Virtual objects, virtual grief: Reflections on black mirror

Research output: Chapter in Book/Report/Conference proceedingChapterpeer-review


Black Mirror, produced by Charlie Brooker, is a British miniseries which deals with the impact of contemporary life, especially the intensive use of the internet or virtual reality, on the future of humanity. The first episode of Season 2, “Be Right Back”, is the story of Martha (Hayley Atwell), recently widowed, whose young husband Ash (Domhnall Gleeson) has died in a car accident, leaving her pregnant. In despair, she decides to use a special new service which is still in its experimental stages: a company scans the “virtual personality” of her late husband (including Facebook statuses, tweets, emails, pictures, video clips and anything else he put on the internet) and produces a computer program that constitutes an exact simulacrum of him. Next, to achieve maximum similarity, the software scans the more personal and private parts of his virtual personality. Using his private emails, hundreds of videos and skype conversations, the computer can perfectly reproduce his voice, accent, typical ways of speaking. The result is a perfect imitation of Ash. After conducting never-ending telephone conversations with him, Martha decides to start phase two of the experimental process and acquires a human-sized doll that is a copy of the body of her dead husband, which also speaks in his voice and acts according to his personality traits as registered by the virtual database. The doll looks like Ash (though, Martha admits, younger and more handsome, but this is because the photographs on whose basis the virtual effigy was made were “flattering” ones of the kind that people tend to put on Facebook, and on which they look better and younger); it responds like Ash (its tactile features are identical or very similar to human flesh and skin), and it acts like Ash (it speaks in his voice with idiosyncrasies and behaviors that are closely reminiscent of him). But even though the reproduction appears to be a perfect version - perhaps too perfect - of Ash, and doesn’t suffer from his many human shortcomings (for instance, his tendency to get sucked up by surfing the internet, his average sexual functioning and so on) while being wholly dedicated to please her, Martha actually becomes disgusted as the differences between the virtual and the real, living Ash, become apparent.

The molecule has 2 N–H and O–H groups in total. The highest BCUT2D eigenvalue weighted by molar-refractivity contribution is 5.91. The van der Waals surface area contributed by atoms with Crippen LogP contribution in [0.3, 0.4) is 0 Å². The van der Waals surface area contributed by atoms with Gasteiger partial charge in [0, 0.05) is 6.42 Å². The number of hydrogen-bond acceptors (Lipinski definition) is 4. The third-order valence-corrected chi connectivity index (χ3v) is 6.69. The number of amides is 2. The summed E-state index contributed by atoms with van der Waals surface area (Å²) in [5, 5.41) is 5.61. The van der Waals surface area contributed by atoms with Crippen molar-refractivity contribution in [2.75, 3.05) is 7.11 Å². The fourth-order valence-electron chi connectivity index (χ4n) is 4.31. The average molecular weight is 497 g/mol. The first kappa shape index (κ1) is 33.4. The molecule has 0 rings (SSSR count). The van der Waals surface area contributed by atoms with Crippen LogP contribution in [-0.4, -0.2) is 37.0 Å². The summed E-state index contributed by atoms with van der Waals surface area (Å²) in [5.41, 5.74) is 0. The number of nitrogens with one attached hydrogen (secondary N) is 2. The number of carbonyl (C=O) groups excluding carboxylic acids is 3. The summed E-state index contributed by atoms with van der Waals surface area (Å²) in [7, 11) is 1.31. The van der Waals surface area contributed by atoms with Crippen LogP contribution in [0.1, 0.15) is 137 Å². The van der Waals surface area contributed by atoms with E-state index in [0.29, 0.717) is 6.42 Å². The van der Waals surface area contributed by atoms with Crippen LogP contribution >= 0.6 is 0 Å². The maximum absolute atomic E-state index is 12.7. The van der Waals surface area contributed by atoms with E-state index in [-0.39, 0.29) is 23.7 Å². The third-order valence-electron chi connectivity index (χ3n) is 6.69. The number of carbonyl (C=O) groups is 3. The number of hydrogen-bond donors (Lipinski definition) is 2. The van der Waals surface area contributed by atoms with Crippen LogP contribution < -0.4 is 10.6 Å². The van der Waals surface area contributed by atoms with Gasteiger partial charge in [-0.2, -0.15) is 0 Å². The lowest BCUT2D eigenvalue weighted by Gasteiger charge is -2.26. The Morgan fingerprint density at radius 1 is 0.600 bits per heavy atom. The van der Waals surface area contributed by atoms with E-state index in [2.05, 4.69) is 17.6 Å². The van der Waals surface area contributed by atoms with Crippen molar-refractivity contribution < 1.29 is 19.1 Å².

Original languageEnglish
Title of host publicationPsychoanalytic Perspectives on Virtual Intimacy and Communication in Film
PublisherTaylor and Francis
Number of pages8
ISBN (Electronic)9780429826979
ISBN (Print)9781138329379
StatePublished - 1 Jan 2018

Bibliographical note

Publisher Copyright:
© 2019 selection and editorial matter, Andrea Sabbadini, Ilany Kogan and Paola Golinelli.

ASJC Scopus subject areas

  • General Psychology


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